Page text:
Snow Falling on CedarsThe accused man, Kabuo Miyamoto, sat proudly upright with a rigid grace, his palms placed softly on the defendant’s table – the posture of a man who has detached himself insofar as this is possible at his own trial. 

I love historical fiction as well as mystery, so Snow Falling on Cedars sounded really interesting to me. “San Piedro Island, north of Puget Sound, is a place so isolated that no one who lives there can afford to make enemies. But in 1954 a local fisherman is found suspiciously drowned, and a Japanese American named Kabuo Miyamoto is charged with his murder. In the course of the ensuing trial, it becomes clear that what is at stake is more than a man’s guilt. For on San Pedro, memory grows as thickly as cedar trees and the fields of ripe strawberries – memories of a charmed love affair between a white boy and the Japanese girl who grew up to become Kabuo’s wife; memories of land desired, paid for, and lost. Above all, San Piedro is haunted by the memory of what happened to its Japanese residents during World War II, when an entire community was sent into exile while its neighbors watched. Gripping, tragic, and densely atmospheric, Snow Falling on Cedars is a masterpiece of suspense – one that leaves us shaken and changed.” 

I loved some elements of the novel; others, not so much. For example, there were way too many badly written graphic sex scenes in the book; completely unnecessary. Snow Falling on Cedars also tends to ramble; there’s no really strong plotline. At the trial as each new person comes to the witness stand, a long reminiscence in their past is indulged in. We hear about the love affair, we hear about life as a Japanese strawberry picker. Some of the descriptions of the Pacific Northwest are beautiful, but somehow, the book’s writing falls a little flat. The plot is a really great one, but it was annoying how the book flashed back and forth. And we didn’t actually know why Kabuo is suspected of the murder until way into the novel. That was purposeful of course, keeping the reader in suspense, finding out as the audience in the courtroom finds out, but I would have liked to know a bit sooner.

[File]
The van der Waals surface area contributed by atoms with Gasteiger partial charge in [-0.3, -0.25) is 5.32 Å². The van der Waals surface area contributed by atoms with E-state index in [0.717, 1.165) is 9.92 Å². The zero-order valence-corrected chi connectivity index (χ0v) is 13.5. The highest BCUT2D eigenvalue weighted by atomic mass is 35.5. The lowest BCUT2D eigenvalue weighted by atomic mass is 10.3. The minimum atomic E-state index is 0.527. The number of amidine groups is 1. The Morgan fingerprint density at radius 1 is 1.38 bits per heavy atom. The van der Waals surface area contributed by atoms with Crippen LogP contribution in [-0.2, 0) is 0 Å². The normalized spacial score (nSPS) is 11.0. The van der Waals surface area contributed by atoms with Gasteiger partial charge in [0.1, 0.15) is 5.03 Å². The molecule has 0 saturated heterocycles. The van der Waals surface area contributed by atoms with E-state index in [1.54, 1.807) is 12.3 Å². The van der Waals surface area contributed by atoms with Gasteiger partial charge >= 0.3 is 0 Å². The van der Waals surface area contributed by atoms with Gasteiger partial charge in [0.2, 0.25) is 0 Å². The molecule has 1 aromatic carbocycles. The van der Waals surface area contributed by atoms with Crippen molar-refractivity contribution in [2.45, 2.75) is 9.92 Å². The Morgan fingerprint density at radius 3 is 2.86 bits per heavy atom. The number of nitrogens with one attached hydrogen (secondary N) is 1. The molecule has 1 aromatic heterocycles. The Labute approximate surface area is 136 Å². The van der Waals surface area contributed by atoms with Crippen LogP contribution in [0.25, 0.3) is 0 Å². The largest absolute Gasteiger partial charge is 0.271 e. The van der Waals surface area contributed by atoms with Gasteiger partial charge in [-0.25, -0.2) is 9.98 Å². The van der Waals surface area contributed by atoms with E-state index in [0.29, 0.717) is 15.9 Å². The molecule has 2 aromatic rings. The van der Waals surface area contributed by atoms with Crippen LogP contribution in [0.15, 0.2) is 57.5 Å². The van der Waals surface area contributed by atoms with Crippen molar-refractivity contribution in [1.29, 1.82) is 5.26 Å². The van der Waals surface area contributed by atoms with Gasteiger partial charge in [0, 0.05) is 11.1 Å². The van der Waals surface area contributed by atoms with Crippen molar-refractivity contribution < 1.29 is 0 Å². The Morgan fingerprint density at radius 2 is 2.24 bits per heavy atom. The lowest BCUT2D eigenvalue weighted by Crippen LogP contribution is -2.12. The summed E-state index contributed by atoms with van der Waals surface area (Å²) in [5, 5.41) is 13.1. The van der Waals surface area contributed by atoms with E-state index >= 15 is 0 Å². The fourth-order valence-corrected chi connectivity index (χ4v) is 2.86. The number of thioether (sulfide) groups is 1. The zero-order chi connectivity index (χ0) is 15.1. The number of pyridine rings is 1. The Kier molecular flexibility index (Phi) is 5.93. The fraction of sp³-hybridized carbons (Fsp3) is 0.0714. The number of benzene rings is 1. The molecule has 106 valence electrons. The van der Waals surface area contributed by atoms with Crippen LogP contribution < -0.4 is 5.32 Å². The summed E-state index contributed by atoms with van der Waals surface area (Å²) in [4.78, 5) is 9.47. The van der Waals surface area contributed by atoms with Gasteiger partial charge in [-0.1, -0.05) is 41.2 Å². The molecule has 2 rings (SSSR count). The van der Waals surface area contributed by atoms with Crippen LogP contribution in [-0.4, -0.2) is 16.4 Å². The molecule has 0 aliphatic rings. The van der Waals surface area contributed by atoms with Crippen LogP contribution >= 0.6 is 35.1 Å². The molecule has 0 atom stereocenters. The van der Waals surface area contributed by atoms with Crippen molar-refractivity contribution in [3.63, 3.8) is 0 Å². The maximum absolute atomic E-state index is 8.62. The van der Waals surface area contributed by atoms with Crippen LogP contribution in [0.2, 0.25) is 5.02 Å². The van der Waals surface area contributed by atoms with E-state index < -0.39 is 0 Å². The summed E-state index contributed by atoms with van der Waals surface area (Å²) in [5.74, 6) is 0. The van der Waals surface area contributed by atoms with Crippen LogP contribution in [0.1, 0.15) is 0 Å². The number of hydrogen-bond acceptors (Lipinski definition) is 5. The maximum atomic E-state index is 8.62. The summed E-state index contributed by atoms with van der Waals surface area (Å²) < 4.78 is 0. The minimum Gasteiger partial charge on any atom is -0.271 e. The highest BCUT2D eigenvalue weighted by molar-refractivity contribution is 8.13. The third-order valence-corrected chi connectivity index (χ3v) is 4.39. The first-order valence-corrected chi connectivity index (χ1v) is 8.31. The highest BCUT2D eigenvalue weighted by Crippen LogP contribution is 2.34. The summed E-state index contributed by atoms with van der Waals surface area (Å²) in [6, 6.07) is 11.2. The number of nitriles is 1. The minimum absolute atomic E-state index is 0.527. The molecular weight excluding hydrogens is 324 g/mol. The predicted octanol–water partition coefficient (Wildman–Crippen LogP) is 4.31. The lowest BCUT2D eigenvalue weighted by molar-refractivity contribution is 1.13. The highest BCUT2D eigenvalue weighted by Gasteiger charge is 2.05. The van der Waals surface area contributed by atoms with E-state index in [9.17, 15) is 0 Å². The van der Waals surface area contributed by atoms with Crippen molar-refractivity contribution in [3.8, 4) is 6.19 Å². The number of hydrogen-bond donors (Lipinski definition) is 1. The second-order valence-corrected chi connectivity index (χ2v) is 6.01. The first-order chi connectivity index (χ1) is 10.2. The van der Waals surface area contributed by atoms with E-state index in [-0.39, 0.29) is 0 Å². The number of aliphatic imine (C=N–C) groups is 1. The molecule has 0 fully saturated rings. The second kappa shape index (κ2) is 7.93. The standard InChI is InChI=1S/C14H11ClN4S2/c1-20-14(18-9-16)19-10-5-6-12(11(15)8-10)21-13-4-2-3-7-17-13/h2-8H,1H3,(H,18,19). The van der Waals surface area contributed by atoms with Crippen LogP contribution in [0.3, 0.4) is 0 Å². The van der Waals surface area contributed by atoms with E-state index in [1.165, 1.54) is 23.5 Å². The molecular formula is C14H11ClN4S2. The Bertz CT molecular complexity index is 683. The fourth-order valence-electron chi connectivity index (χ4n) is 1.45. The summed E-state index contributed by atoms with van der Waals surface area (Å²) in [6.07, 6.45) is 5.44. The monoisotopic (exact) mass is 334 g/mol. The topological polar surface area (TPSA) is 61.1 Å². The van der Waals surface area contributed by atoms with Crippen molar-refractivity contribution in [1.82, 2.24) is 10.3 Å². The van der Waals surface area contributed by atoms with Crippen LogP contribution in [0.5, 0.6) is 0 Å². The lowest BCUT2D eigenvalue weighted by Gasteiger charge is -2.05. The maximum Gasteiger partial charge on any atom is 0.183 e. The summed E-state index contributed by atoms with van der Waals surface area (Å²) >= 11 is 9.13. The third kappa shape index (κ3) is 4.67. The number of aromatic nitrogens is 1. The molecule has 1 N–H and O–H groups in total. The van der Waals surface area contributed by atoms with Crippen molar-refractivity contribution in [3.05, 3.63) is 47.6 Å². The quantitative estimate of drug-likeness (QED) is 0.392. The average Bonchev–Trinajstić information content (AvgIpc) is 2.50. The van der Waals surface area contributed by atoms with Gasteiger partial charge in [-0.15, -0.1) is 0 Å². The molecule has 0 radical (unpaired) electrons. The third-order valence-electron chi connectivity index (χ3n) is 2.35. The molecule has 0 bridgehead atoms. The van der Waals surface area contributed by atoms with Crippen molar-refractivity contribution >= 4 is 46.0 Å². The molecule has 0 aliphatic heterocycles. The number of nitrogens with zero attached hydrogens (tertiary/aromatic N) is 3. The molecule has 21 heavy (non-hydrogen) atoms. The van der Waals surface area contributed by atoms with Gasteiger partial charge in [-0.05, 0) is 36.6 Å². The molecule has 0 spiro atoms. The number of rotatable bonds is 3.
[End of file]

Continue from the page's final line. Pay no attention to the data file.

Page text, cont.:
Still, I did enjoy this book. A lot of the landscapes felt really familiar to me, since I live not that far from the setting. Still, the book is set in the past, so parts of it were new to me. I liked the character of Hatsue, Kabuo’s wife,  though she could have been developed a bit more. The writing was disjointed at times, but it wasn’t too bad. 

In summary, this book could have been better, but it also could have been much worse. I did enjoy it, but the number of graphic scenes was way too much. They didn’t even serve to add anything to the story, which is the whole point of doing something like that. I would actually recommend it if the plot sounds interesting, but it wasn’t a favorite for me. 

Read Snow Falling on Cedars:

  • if you like historical fiction
  • if you like books set in the Pacific Northwest
  • if you like books dealing with the Japanese internment camps

460 pages.

 
Very Good! I would recommend this book!
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